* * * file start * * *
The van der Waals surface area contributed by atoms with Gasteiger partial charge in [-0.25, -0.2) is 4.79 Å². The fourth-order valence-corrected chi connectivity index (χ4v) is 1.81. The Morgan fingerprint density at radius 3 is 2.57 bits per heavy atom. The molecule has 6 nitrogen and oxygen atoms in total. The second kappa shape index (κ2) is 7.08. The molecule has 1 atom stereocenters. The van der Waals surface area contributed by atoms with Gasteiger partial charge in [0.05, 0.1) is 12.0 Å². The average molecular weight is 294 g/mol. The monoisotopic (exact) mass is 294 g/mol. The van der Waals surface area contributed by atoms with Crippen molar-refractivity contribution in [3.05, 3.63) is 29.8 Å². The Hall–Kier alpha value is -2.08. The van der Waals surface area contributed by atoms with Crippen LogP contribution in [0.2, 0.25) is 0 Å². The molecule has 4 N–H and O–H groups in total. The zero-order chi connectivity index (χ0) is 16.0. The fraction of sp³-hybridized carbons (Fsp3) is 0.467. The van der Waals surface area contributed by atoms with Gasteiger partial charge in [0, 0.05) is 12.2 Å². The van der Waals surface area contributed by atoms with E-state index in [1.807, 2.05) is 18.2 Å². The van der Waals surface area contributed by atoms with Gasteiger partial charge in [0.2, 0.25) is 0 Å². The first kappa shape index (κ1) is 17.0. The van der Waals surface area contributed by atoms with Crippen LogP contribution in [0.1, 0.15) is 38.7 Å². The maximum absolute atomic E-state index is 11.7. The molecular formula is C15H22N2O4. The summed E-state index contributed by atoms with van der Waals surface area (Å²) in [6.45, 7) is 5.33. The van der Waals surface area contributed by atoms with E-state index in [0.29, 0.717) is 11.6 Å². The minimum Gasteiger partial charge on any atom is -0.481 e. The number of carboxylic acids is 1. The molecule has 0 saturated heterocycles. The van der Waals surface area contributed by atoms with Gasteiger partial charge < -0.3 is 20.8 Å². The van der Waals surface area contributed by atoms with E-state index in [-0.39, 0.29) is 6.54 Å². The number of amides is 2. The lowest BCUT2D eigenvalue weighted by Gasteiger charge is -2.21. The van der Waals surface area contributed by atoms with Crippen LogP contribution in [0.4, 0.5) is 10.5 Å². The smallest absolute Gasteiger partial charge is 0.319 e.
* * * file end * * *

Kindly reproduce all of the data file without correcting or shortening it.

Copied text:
The van der Waals surface area contributed by atoms with Gasteiger partial charge in [-0.25, -0.2) is 4.79 Å². The fourth-order valence-corrected chi connectivity index (χ4v) is 1.81. The Morgan fingerprint density at radius 3 is 2.57 bits per heavy atom. The molecule has 6 nitrogen and oxygen atoms in total. The second kappa shape index (κ2) is 7.08. The molecule has 1 atom stereocenters. The van der Waals surface area contributed by atoms with Gasteiger partial charge in [0.05, 0.1) is 12.0 Å². The average molecular weight is 294 g/mol. The monoisotopic (exact) mass is 294 g/mol. The van der Waals surface area contributed by atoms with Crippen molar-refractivity contribution in [3.05, 3.63) is 29.8 Å². The Hall–Kier alpha value is -2.08. The van der Waals surface area contributed by atoms with Crippen LogP contribution in [0.2, 0.25) is 0 Å². The molecule has 4 N–H and O–H groups in total. The zero-order chi connectivity index (χ0) is 16.0. The fraction of sp³-hybridized carbons (Fsp3) is 0.467. The van der Waals surface area contributed by atoms with Gasteiger partial charge in [0, 0.05) is 12.2 Å². The van der Waals surface area contributed by atoms with E-state index in [1.807, 2.05) is 18.2 Å². The van der Waals surface area contributed by atoms with Gasteiger partial charge in [0.2, 0.25) is 0 Å². The first kappa shape index (κ1) is 17.0. The van der Waals surface area contributed by atoms with Crippen LogP contribution in [0.1, 0.15) is 38.7 Å². The maximum absolute atomic E-state index is 11.7. The molecular formula is C15H22N2O4. The summed E-state index contributed by atoms with van der Waals surface area (Å²) in [6.45, 7) is 5.33. The van der Waals surface area contributed by atoms with E-state index in [0.29, 0.717) is 11.6 Å². The minimum Gasteiger partial charge on any atom is -0.481 e. The number of carboxylic acids is 1. The molecule has 0 saturated heterocycles. The van der Waals surface area contributed by atoms with Gasteiger partial charge < -0.3 is 20.8 Å². The van der Waals surface area contributed by atoms with E-state index in [-0.39, 0.29) is 6.54 Å². The number of amides is 2. The lowest BCUT2D eigenvalue weighted by Gasteiger charge is -2.21. The van der Waals surface area contributed by atoms with Crippen LogP contribution in [0.4, 0.5) is 10.5 Å². The smallest absolute Gasteiger partial charge is 0.319 e.